Buy Quality Clothing
Look for Quality
1. Examine fiber content and care labels. Quality fabric has more natural fiber, and can endure normal laundering or cleaning processes.
2. Assess the over-all appearance. Gathers or puckers at collar, cuffs, or waistband signal a poorly made item. Topstitching should be flat and even, zippers should be hidden and smooth.
3. Check buttons, buttonholes, and fasteners. Bulging buttonholes are a bad sign; closures should be neat, tight and adequately attached to the clothing. Check that buttons are firmly sewn.
4. Check hems. Unless a visible hem is part of the garment's design, hems should be invisible. A hem that rolls or twists is a warning that the fabric was cut off-grain and the garment will follow.
5. Eyeball the seams. Look for straight, smooth seam lines and even stitching. Seams that are stretched, skipped, scanty or bubbled will look even worse when worn.
6. Finger the finishes. Flip up the hem and check seam and hem finishes. A well-finished seam won't ravel; a generous hem will allow alterations and will help a garment hang properly.
Save Money on Clothing
Clothing, like food, is an "elastic" expense in the family budget: it can be stretched or squandered. Save money and keep the family well-clothed with these tips:
1. Shop seasonally. Best buys on clothing occur at the end of each season, when clearance sales move out winter clothing to usher in spring styles. Retailing seasons are falling further and further out-of-whack with the real world, so pay attention! Shop for clothing bargains when retailers move from one season to the next.
2. Don't buy just to buy. Shopping for clothing can be part outing, part therapy, and part social event. Stick to your list, and if you don't find what you're looking for, don't buy something else just to buy something. That's a prescription for "14 white twin sets in the closet," all bought in desperation "because I can always use another twin set."
3. Know when to mend. Clothing in need of a stitch or two can be found at great prices, but be smart about taking on garments that need repairs. Know your sewing skill level and let it guide you. There is no point in buying pants that need a new zipper if you've never touched the zipper foot ... let alone the sewing machine!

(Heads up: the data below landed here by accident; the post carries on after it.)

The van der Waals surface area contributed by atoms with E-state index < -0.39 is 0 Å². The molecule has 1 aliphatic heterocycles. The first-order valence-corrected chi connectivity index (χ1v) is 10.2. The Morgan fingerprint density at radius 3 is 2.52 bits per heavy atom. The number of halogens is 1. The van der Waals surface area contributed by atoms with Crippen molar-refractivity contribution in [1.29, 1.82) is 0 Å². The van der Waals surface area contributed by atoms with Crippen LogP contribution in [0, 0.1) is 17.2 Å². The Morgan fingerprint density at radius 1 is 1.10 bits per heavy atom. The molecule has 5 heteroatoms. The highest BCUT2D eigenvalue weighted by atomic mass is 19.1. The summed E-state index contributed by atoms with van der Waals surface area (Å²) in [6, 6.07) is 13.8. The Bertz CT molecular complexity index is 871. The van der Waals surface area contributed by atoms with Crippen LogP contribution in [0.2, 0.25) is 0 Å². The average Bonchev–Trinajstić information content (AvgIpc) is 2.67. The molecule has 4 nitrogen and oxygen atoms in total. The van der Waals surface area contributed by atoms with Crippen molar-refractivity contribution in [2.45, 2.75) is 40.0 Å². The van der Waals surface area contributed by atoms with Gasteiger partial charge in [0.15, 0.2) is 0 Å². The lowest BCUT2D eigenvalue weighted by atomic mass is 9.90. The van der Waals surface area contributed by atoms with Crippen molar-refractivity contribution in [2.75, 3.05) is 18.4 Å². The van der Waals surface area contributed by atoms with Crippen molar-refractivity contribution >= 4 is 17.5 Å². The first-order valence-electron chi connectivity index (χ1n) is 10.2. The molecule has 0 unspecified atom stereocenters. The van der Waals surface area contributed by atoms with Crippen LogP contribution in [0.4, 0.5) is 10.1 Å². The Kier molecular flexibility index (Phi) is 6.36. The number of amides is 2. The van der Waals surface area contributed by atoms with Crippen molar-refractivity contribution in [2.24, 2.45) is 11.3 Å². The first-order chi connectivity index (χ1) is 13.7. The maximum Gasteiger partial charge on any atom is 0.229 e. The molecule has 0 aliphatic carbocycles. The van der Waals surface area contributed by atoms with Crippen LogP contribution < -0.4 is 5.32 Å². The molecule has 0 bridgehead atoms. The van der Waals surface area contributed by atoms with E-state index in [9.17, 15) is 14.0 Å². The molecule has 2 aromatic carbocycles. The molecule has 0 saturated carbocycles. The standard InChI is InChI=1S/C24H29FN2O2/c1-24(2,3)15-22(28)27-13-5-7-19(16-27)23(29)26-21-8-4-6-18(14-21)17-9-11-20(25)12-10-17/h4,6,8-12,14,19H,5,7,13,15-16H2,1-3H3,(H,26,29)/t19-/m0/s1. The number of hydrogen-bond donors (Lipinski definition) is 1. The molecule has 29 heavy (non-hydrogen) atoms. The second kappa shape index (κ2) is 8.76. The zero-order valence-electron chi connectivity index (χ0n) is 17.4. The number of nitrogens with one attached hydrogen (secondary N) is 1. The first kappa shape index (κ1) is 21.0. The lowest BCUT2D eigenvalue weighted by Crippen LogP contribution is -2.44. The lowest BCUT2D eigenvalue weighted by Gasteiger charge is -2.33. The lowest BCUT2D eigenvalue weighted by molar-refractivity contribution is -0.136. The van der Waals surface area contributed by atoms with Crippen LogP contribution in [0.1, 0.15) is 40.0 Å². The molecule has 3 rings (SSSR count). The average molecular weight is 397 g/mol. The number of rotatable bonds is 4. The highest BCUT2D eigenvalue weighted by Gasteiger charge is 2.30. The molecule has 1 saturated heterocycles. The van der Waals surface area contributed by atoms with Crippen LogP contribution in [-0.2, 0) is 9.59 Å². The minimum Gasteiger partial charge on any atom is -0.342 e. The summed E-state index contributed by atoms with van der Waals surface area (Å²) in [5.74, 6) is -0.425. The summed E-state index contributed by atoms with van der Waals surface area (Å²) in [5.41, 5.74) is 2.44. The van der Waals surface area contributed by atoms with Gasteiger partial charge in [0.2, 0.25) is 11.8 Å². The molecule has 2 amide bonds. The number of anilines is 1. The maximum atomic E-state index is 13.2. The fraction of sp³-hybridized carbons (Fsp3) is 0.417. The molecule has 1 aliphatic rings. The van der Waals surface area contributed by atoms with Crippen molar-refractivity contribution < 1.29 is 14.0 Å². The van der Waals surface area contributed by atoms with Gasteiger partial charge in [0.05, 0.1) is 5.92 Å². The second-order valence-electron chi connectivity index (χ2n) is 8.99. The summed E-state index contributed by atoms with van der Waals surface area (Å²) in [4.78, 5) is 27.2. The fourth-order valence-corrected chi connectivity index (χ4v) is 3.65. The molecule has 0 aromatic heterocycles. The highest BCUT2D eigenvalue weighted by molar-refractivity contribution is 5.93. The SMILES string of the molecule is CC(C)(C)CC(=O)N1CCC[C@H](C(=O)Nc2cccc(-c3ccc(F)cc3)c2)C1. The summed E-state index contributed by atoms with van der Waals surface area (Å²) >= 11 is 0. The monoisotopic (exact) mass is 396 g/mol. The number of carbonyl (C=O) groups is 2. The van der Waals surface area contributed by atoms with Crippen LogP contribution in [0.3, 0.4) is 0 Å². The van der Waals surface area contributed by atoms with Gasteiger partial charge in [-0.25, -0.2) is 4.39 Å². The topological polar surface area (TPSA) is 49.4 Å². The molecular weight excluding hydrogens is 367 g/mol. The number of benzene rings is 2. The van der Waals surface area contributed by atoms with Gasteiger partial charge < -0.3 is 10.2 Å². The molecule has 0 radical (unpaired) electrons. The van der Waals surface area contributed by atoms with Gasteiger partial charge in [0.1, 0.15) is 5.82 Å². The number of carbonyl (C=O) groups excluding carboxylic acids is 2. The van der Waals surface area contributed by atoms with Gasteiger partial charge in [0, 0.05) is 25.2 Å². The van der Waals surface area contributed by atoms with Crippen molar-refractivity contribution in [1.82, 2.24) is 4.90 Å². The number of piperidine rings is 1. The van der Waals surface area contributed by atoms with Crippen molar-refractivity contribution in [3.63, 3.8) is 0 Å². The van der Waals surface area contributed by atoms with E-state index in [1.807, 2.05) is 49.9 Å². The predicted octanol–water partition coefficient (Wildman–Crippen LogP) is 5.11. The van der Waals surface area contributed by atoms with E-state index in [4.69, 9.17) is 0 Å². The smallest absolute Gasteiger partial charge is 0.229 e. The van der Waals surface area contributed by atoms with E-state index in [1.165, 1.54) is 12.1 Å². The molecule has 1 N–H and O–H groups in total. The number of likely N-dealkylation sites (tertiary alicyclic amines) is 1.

4. Shop at thrift or consignment stores. Quality "pre-owned" clothing may be purchased inexpensively at thrift or consignment stores. A bonus is that the consignor will check incoming clothing, and will reject stained or very worn garments.
Clothing the Family for Less
Garage sales, consignment stores and online auction sites can be good sources for inexpensive clothing-and buying recycled clothes makes sense and cents! Shop smart for second-hand clothes:
- Stick with reputable sellers. At yard sales, do judge a book by the cover; a seller offering carefully hung clothing beats the neighbor's jumble of dusty garments. Online, check a seller's feedback, and look for photographs and honest descriptions before you bid.
- Dress the part. Yard sales may not offer fitting rooms, so slip into leggings and a slim-fit T-shirt before you leave. You'll be able to check the fit on the scene.
- Follow your nose. Give second-hand items a good sniff. If you can smell the previous owner's perfume (or worse), take a pass.
- Look for quality labels. Brand-name labels can shortcut the search for good quality in pre-owned clothing.
- Check fastenings carefully. Even if a garment passes muster, a broken zipper or missing button can move it from "deal" to "dud." Inspect closures and zippers for signs of wear before buying.
- Measure, measure, measure. Tote a tape measure, and use it to measure garment dimensions. Size labels can be deceptive-or missing altogether. A quick run of the tape tells the true story about sizing.
- Shop your friends' closets. An overlooked source for inexpensive clothing? Your friends! Organize clothing swap parties with friends; their closet wallflower is your new friend-and the price is right. Free!
Houseworks © 2006, 2010 Dorling Kindersley Limited
Text copyright © 2006, 2010 Cynthia Townley Ewer